Born on July 19, 1860, in Fall River, Massachusetts, Lizzie Borden and her sister, Emma, lived with their father, Andrew Borden, and stepmother, Abby (Durfee Gray) Borden, into adulthood. On August 4, 1892, Andrew and Abby Borden were found murdered in their home. Lizzie was arrested and tried for the axe murders. She was acquitted in 1893 and continued to live in Fall River until her death, on June 1, 1927. The case was never solved.
Lizzie Andrew Borden was born on July 19, 1860, in Fall River, Massachusetts, to Sarah and Andrew Borden. Soon thereafter, Sarah Borden died. Andrew Borden remarried three years later, to Abby Durfee Gray. The family lived well. Andrew Borden was successful enough in the fields of manufacturing and real estate development to support his wife and two daughters, Emma and Lizzie, and employ servants to keep their home in order. Both Emma and Lizzie lived with their father and stepmother into adulthood.
The relationship between the Borden sisters and their stepmother, Abby Borden, was not close. They greeted her as "Mrs. Borden" and worried that Abby Borden's family sought to gain access to their father's money. Emma was protective of her younger sister and, together, the two sisters helped to manage the rental properties owned by Andrew Borden. The family attended the Congregationalist Church, an institution in which Lizzie was particularly involved.
Borden Murders and Trial
On the morning of August 4, 1892, Andrew and Abby Borden were murdered and mutilated in their Fall River home. Lizzie Borden alerted the maid, Bridget, to her father's dead body. He had been attacked and killed while sleeping on the sofa. A search of the home led to the discovery of the body of Abby Borden in an upstairs bedroom. Like her husband, Abby Borden was the victim of a brutal hatchet attack.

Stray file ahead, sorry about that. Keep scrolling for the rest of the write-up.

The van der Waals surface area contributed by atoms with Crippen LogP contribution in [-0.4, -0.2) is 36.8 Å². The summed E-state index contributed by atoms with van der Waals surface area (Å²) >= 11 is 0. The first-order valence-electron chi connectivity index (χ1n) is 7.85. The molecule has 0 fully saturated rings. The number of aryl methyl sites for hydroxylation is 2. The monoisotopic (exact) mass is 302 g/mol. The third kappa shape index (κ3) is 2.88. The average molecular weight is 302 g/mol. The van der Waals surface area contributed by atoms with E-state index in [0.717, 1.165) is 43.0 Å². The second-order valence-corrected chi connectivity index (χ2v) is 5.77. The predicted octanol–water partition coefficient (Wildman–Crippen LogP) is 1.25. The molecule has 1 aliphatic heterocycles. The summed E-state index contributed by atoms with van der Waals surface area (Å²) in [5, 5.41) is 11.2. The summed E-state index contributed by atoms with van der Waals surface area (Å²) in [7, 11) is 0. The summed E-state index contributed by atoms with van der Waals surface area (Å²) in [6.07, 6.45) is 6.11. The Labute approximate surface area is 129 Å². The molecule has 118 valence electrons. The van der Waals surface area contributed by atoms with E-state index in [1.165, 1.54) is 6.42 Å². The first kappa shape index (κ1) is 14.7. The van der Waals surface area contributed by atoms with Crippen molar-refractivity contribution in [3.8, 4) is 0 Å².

Policemen called to the scene suspected Lizzie immediately, although she was not taken into custody at that time. Her sister, Emma, was out of town at the time and was never a suspect. During the week between the murders and her arrest, Lizzie burned a dress that she claimed was stained with paint. Prosecutors would later allege that the dress was stained with blood, and that Lizzie had burned the dress in order to cover up her crime.
Lizzie Borden was indicted on December 2, 1892. Her widely publicized trial began the following June in New Bedford. Borden did not take the stand in her own defense and her inquest testimony was not admitted into evidence. The testimony provided by others proved inconclusive. On June 20, 1893, Lizzie Borden was acquitted of the murders. No one else was ever charged with the crimes.
Lizzie and Emma Borden inherited a significant portion of their father's estate, which allowed them to purchase a new home together. The Borden sisters lived together for the following decade. Although free, Lizzie was considered guilty by many of her neighbors, and thusly never enjoyed acceptance in the community following her trial. Her reputation was further tarnished when she was accused of shoplifting in 1897.
In 1905, Emma Borden abruptly moved out of the house that she shared with her sister. The two never spoke again. Emma may have been uncomfortable with Lizzie's close friendship with another woman, Nance O'Neil, although her silence on the issue has fueled speculation that she learned new details about the murders of her father and stepmother. No member of the household staff ever offered additional information on the rift, even following Lizzie's death.
Lizzie Borden died of pneumonia in Fall River, Massachusetts, on June 1, 1927. Emma Borden died days later in Newmarket, New Hampshire.
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